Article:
How hard is Open G to learn?

Discussion in 'Acoustic Heaven' started by b2187101, May 7, 2019.

  1. Bellacaster

    Bellacaster Tele-Holic

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    It's super easy. The blues guys back in the day would start out on it as it was easier than standard tuning to learn. Keith Richards says it just takes five strings, two fingers and an a$$hole. Get a Stones tab book and you'll be off to the races.
     
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  2. Tonetele

    Tonetele Poster Extraordinaire

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    Okay.so challenge yourself. Sonically it sounds great and you can use a glass or metal slide.
     
  3. sds1

    sds1 Tele-Holic

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    The assertion was that open tunings are easier than standard tuning. I agree with you that they are all equally challenging in their own right.
     
  4. hrstrat57

    hrstrat57 Tele-Afflicted

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    Open G is for selected riffage IMO.

    Don’t think they teach it at Berklee

    Maybe I’m missing something about open tuning virtuosity?

    Please share!
     
  5. sds1

    sds1 Tele-Holic

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    I reckon the number of virtuoso open-tuning players is proportional to the number of open-tuning players in general.

    Derek Trucks would be my example of a virtuoso who plays exclusively in an open tuning.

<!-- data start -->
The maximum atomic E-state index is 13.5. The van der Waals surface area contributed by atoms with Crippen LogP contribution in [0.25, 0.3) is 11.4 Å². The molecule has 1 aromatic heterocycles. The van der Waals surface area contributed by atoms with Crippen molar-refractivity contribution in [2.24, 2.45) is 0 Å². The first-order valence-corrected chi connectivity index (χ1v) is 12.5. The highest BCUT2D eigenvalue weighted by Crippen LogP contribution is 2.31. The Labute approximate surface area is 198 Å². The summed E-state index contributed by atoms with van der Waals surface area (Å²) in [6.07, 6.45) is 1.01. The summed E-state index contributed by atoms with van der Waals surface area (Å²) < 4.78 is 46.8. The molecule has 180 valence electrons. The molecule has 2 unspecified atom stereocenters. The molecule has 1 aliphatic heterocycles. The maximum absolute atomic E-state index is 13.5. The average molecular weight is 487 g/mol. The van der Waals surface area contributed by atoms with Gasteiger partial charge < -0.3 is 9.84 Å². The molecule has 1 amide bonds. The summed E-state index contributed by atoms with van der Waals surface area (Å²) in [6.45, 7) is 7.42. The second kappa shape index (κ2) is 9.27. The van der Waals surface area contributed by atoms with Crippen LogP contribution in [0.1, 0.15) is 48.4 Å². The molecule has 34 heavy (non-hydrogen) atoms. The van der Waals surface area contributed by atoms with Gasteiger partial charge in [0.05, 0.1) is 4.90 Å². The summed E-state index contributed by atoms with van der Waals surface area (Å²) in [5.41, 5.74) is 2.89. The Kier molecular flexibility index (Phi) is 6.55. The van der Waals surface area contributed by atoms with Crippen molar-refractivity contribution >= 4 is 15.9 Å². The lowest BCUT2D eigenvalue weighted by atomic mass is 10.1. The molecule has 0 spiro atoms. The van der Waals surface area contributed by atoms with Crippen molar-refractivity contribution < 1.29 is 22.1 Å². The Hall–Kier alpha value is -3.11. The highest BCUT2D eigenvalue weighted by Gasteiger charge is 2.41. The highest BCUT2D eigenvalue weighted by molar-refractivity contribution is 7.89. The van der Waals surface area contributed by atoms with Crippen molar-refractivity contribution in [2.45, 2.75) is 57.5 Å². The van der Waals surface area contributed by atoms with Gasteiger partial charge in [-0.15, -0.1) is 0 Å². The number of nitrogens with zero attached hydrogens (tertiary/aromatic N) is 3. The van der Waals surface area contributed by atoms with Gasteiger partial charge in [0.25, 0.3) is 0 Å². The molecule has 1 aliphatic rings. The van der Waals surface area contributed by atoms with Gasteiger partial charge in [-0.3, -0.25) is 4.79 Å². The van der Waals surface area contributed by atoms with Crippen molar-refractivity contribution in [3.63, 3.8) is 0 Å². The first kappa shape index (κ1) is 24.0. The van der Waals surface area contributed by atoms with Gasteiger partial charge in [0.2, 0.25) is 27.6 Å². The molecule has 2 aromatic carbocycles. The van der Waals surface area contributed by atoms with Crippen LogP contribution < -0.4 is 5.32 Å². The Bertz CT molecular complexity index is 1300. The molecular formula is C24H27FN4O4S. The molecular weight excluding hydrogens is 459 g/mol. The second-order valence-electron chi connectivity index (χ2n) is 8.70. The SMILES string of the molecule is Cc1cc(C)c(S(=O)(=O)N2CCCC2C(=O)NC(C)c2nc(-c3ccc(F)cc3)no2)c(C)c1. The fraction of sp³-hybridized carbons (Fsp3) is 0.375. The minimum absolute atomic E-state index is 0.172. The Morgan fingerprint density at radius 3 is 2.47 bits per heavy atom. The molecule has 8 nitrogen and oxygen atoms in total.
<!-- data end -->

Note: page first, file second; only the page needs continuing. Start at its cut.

Without getting into an argument about the term "virtuoso" I don't think there are a lot of other players that could be cited here.
     
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  6. Jim622

    Jim622 Tele-Afflicted Silver Supporter

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    Listen to Sonny Landreth, Johnny Winter, Ry Cooder, a few others for the virtuosity part.
     
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  7. hrstrat57

    hrstrat57 Tele-Afflicted

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    Yep for sure. My impression is that SDS1 is correct, there’s not a lot of “learning” to be had which makes it hard to master? I’m probably wrong, I’ve never looked for William Leavitt like materials on open tuning. I just keep a 5 string tele around for when somebody call “stones” - agree I should dig deeper into what are very cool tones....and probably mandatory for high level slide guitar which sadly is not my forte

    Links to more details would be much appreciated. I certainly can use some enlightenment Curious if @Noah360 could chime in if there is any course work at modern day Berklee on open tuning and slide guitar....probably shouldn’t throw that out as fact without confirmation/ research but yard work is going to cut down my TDPRI time today....

    I did have time to find these little snippets tho

    https://www.roadietuner.com/blog/keith-richards-master-of-the-open-g-alternate-tuning/


    Ry Cooder / Joni Mitchell content
    https://www.cleveland.com/music/2015/05/rolling_stones_secret_weapon_k.html

    Good thread
     
    Last edited: May 8, 2019
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  8. Tom in Georgia

    Tom in Georgia TDPRI Member